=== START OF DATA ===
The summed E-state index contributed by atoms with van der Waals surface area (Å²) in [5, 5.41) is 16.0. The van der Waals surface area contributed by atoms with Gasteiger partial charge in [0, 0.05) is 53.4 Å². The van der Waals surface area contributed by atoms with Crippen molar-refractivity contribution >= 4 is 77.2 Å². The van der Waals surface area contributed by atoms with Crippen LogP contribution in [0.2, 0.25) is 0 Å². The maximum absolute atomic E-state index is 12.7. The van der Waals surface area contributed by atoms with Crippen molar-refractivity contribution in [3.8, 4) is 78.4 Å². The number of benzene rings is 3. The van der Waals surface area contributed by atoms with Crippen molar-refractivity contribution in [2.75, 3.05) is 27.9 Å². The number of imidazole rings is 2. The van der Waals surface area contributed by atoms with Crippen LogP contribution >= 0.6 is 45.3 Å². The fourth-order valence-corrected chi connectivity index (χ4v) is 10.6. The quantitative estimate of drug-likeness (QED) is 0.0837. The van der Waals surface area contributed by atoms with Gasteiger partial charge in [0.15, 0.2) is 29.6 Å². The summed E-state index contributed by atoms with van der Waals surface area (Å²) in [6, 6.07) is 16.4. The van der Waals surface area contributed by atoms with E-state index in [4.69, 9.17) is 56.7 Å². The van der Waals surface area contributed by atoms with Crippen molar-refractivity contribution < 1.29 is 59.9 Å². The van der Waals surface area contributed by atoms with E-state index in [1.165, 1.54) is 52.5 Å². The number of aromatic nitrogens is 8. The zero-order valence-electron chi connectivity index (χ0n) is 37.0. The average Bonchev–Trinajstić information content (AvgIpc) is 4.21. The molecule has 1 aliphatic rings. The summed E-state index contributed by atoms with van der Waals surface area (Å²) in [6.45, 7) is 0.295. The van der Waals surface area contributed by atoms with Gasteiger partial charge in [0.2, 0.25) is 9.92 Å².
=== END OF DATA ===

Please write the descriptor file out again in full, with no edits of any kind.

The summed E-state index contributed by atoms with van der Waals surface area (Å²) in [5, 5.41) is 16.0. The van der Waals surface area contributed by atoms with Gasteiger partial charge in [0, 0.05) is 53.4 Å². The van der Waals surface area contributed by atoms with Crippen molar-refractivity contribution >= 4 is 77.2 Å². The van der Waals surface area contributed by atoms with Crippen LogP contribution in [0.2, 0.25) is 0 Å². The maximum absolute atomic E-state index is 12.7. The van der Waals surface area contributed by atoms with Crippen molar-refractivity contribution in [3.8, 4) is 78.4 Å². The number of benzene rings is 3. The van der Waals surface area contributed by atoms with Crippen molar-refractivity contribution in [2.75, 3.05) is 27.9 Å². The number of imidazole rings is 2. The van der Waals surface area contributed by atoms with Crippen LogP contribution >= 0.6 is 45.3 Å². The fourth-order valence-corrected chi connectivity index (χ4v) is 10.6. The quantitative estimate of drug-likeness (QED) is 0.0837. The van der Waals surface area contributed by atoms with Gasteiger partial charge in [0.15, 0.2) is 29.6 Å². The summed E-state index contributed by atoms with van der Waals surface area (Å²) in [6, 6.07) is 16.4. The van der Waals surface area contributed by atoms with E-state index in [4.69, 9.17) is 56.7 Å². The van der Waals surface area contributed by atoms with Crippen molar-refractivity contribution < 1.29 is 59.9 Å². The van der Waals surface area contributed by atoms with E-state index in [1.165, 1.54) is 52.5 Å². The number of aromatic nitrogens is 8. The zero-order valence-electron chi connectivity index (χ0n) is 37.0. The average Bonchev–Trinajstić information content (AvgIpc) is 4.21. The molecule has 1 aliphatic rings. The summed E-state index contributed by atoms with van der Waals surface area (Å²) in [6.45, 7) is 0.295. The van der Waals surface area contributed by atoms with Gasteiger partial charge in [0.2, 0.25) is 9.92 Å².